Fact Checked

What Is a Drill Rod?

Lori Kilchermann
Lori Kilchermann

A drill rod is made of a very high carbon steel, and it is used to manufacture drill bits, taps, dowel pins and roller bearings. A drill rod is also used in the manufacturing of hammers, files and punches. The level of carbon used in making steel determines its hardness. The drill rod is sold in lengths typically 36 inches (91 cm) long and in varying diameters from 1/16 inch (1.5 mm) to 2 inches (5 cm) around or larger. The rod can also be manufactured in a square design.

There are two basic types of drill rod: water and oil hardened. A water hardened rod is used in the manufacture of hammers and files due to the rod not being heavily alloyed. This allows the material to be more easily machined than the oil hardened drill rod, although a water hardened rod is not well suited to welding. On the other hand, the oil hardened rod is easily welded and machined, it is well suited for general tool making due to its long lasting toughness.


In the process of water hardening, the rod is heated until cherry red and then plunged into a vat of water and allowed to cool. This creates a hard, durable product that is still easily machined. When the rod is heated to a cherry red color and then plunged into a warm oil, the surface becomes extremely hard and will damage most cutting tools. Therefore, these rods must have all of their machining finished prior to the oil hardening.

Depending on the intended use, some rods must be tempered prior to machining. To temper steel, it must be heated back up slowly after it has been water or oil hardened. By heating the steel to around 800 degrees Fahrenheit (426 degrees Celsius), the hardness is relieved a bit and the steel is more workable. Once brought up to temperature, the steel is allowed to air cool. Once cooled, the part can then be polished.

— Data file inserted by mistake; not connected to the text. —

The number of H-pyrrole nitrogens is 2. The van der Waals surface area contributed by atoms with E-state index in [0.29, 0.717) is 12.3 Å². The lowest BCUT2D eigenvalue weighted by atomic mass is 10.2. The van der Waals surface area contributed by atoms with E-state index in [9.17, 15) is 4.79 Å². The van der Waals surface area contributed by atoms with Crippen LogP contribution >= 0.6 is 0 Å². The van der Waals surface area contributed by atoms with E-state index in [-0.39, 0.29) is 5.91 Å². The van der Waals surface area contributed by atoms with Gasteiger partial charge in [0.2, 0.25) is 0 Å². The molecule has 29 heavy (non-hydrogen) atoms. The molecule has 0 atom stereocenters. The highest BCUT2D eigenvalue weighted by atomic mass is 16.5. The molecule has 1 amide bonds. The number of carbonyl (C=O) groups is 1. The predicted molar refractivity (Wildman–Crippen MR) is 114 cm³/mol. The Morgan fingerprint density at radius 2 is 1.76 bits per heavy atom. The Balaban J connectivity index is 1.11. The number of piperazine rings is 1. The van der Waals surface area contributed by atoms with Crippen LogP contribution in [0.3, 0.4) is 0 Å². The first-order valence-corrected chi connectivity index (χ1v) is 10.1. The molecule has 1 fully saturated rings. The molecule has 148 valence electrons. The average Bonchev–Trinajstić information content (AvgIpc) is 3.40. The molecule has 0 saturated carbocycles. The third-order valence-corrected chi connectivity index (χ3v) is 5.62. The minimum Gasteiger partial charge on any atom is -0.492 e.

The difference in water and oil hardening is that water is a much better heat conductor and cools the rod faster. The parts must not be swirled in the water as this promotes much faster cooling on the side of the tool that is being pushed through the coolant. This can cause warping as the sides cool at different rates. This is critical when creating precision work pieces. When knife building, the steel should only be quenched in a straight up-and-down motion.

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Discussion Comments


@MaPa - It's interesting that you say that. I work in a machine shop and we pretty much exclusively use the oil hardened drill rod material, but then we do a lot of welding so we need it most of the time. You're right, though, it's really picky when you shape it compared to the water hardened.


I have worked with drill rod stock for a lot of years, and I always preferred to work with the water hardened stock rather than the oil hardened. I have used both, but it always seemed to me that it was easier to work with the water hardened for the kind of things we did. The oil hardened stock was really picky when we were shaping it on the lathe, and it was easy to ruin a piece of stock.

Some applications just don't lend themselves to using water-hardened stock, but for those that do, I prefer it.

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